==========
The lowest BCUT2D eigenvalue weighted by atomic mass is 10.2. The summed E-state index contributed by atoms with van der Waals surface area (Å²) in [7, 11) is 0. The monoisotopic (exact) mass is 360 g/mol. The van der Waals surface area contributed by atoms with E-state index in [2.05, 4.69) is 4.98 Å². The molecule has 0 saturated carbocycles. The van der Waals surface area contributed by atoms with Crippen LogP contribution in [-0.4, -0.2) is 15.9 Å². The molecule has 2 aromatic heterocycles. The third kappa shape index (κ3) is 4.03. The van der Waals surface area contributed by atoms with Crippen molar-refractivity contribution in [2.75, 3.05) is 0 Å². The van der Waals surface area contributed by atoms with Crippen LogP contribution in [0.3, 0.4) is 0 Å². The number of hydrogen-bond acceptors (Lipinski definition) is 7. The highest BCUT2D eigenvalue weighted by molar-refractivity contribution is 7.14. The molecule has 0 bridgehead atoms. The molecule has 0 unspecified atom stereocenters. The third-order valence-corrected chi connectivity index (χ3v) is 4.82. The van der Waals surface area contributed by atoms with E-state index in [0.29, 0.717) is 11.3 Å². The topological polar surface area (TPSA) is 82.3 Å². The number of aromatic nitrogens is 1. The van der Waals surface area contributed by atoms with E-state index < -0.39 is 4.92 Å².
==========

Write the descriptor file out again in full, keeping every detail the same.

The lowest BCUT2D eigenvalue weighted by atomic mass is 10.2. The summed E-state index contributed by atoms with van der Waals surface area (Å²) in [7, 11) is 0. The monoisotopic (exact) mass is 360 g/mol. The van der Waals surface area contributed by atoms with E-state index in [2.05, 4.69) is 4.98 Å². The molecule has 0 saturated carbocycles. The van der Waals surface area contributed by atoms with Crippen LogP contribution in [-0.4, -0.2) is 15.9 Å². The molecule has 2 aromatic heterocycles. The third kappa shape index (κ3) is 4.03. The van der Waals surface area contributed by atoms with Crippen molar-refractivity contribution in [2.75, 3.05) is 0 Å². The van der Waals surface area contributed by atoms with Crippen LogP contribution in [0.3, 0.4) is 0 Å². The number of hydrogen-bond acceptors (Lipinski definition) is 7. The highest BCUT2D eigenvalue weighted by molar-refractivity contribution is 7.14. The molecule has 0 bridgehead atoms. The molecule has 0 unspecified atom stereocenters. The third-order valence-corrected chi connectivity index (χ3v) is 4.82. The van der Waals surface area contributed by atoms with E-state index in [0.29, 0.717) is 11.3 Å². The topological polar surface area (TPSA) is 82.3 Å². The number of aromatic nitrogens is 1. The van der Waals surface area contributed by atoms with E-state index < -0.39 is 4.92 Å².